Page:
Feature Article

In a 2012 interview with The News & Observer, Alice Cooper says, “Rob Zombie and I are basically best friends, because he totally gets that horror and comedy are in bed together.” Certainly, the uneasy connection between humour and revulsion informs Rob Zombie’s first two films, House of 1000 Corpses (2003) and its sequel The
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One of the most recognizable movie monsters in horror cinema is the Frankenstein Monster. Beginning with Frankenstein (1910) and, more famously, Frankenstein (1931) from Universal, Mary Shelley’s man-made monster has taken many forms. In 1957, Hammer Films jettisoned the creature into the Technicolor age with Curse of Frankenstein. Throughout the Sixties, Hammer Films would produce
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Greetings fell beings of the evening, today we’ll be discussing sex and violence in slasher films. What do they contribute thematically to the genre of horror? Can we have a slasher film without these two aspects appearing prominently in them? Let’s dive in and find the answers to our questions. Dim the lights and open
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Horror cinema is riff with franchises. It’s both a burden and something of a joy to shift through the countless series based on anything from child-cults to murderous cookies. What isn’t so fun is when a promising set of films goes unfinished leaving fans wondering what might have been. Those are the sort of films
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Don’t be fooled. 2018 has been a fantastic year for horror despite what any naysayers may try to tell you. The horror genre gained significant recognition with Get Out’s four Academy Award nominations and secured the Oscar win for Best Original Screenplay. Fangoria was resurrected with a quarterly magazine distribution and audiences were gifted a
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A serial killer is defined as an individual who has murdered three or more people over a period of more than a month, usually with a cooling-off period between murders, and whose motivation for killing is usually based on psychological gratification. Serial killers are not the same as mass murderers nor spree killers, who usually
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The following article is the third and final part of a three-part list of films featuring serial killers. I’ve deliberately avoided movies concerning ‘spree killers’, ‘obsessed fan’ films, and movies that contain supernatural elements. It is not intended to be a complete list nor terribly insightful, but a simple rundown of the best, worst and
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The forties got off to a cracking start with Paramount’s Technicolor production of Doctor Cyclops (1940) starring Albert Dekker as a crazed scientist who discovers the secret of miniaturisation deep in the South American jungles. The film contains superb special effects sequences which required the construction of gigantic sets and props of everyday articles, including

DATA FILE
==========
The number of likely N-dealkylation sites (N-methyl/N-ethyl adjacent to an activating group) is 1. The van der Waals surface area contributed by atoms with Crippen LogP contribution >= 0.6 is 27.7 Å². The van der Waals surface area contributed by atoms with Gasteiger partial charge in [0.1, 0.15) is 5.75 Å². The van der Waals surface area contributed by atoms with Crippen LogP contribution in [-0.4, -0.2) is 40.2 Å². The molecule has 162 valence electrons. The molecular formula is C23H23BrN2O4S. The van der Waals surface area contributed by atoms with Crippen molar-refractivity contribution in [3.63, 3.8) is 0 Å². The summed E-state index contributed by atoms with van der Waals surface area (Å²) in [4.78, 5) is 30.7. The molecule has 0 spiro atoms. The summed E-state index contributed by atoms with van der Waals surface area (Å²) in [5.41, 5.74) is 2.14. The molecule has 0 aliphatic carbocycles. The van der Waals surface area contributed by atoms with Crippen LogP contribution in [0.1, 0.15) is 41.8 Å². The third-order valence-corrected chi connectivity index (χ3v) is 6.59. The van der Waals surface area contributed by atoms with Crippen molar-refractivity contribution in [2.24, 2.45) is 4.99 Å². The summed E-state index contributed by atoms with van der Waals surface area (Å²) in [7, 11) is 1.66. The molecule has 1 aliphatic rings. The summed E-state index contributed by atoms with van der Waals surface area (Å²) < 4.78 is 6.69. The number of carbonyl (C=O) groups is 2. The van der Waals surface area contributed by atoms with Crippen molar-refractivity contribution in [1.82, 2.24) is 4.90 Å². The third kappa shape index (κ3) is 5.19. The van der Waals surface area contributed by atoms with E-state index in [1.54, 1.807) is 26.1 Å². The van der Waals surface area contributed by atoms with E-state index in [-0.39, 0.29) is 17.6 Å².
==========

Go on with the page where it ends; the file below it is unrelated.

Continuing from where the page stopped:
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Today, we ask the question… Do you believe?   We have asked this same question to a number of celebrities throughout different interviews conducted here at HorrorNews.net!  This is a collection of answers to the question, Do you believe in…. things like ghosts and ghouls and paranormal activity, and just those things that go bump in
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Just as the thirties had been a golden age for Gothic horror films, so the fifties would do the same for science fiction. The power of the atom had undeniably hooked the public on the wonders of science. This, coupled with the development of rocket power and the first major UFO sightings, provided a wealth
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For this chapter in Horrifying History we’re focusing on the groundbreaking, but sadly overlooked, 1931 film M and the devil’s brigade of real life monsters that inspired it.  Fritz Lang’s M is a remarkable accomplishment on multiple levels, and, like all those we’ve featured, it’s inspired by grisly real-life events. This time we’re traveling back
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Deadly Earnest was a late-night horror host active on Australian television from 1966 to 1972. Broadcast weekly on the 0-10 Network, Deadly Earnest’s Aweful Movies featured mainly B-grade horror films introduced by Australian celebrity Ian Bannerman. Following Bannerman’s tongue-in-cheek characterisation, the program was notorious for showing the absolute dross of supernaturally-themed cinema, even going so
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Welcome to the Hellraiser Franchise Movies Overview (Part 1) Starting in March, every month at HorrorNews.Net will feature a new Bump in the Night column by Richard Sopko. Each one highlighting a franchise, monster, or phenomenon, the column will be a chance to revisit some of horror’s beloved icons. Join the conversation with your own
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If you’re anything like me, you’ll have spent most of October gorging on horror flicks in the build up to the actual ‘most wonderful time of the year’. Comics have long snuggled up to movies, and whether it’s adaptations or spin offs, they often give iconic characters a rebirth from beyond the screen and onto
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Robert Altman, the director of M*A*S*H (1970), Nashville (1975) and Gosford Park (2001), is not an easy artist to summarise. He has always been a fiercely unpredictable ‘lone wolf’ (like many of his heroes) in the film business. But surprisingly, the one category in relation to his work is seldom discussed is the fantastic. Yet
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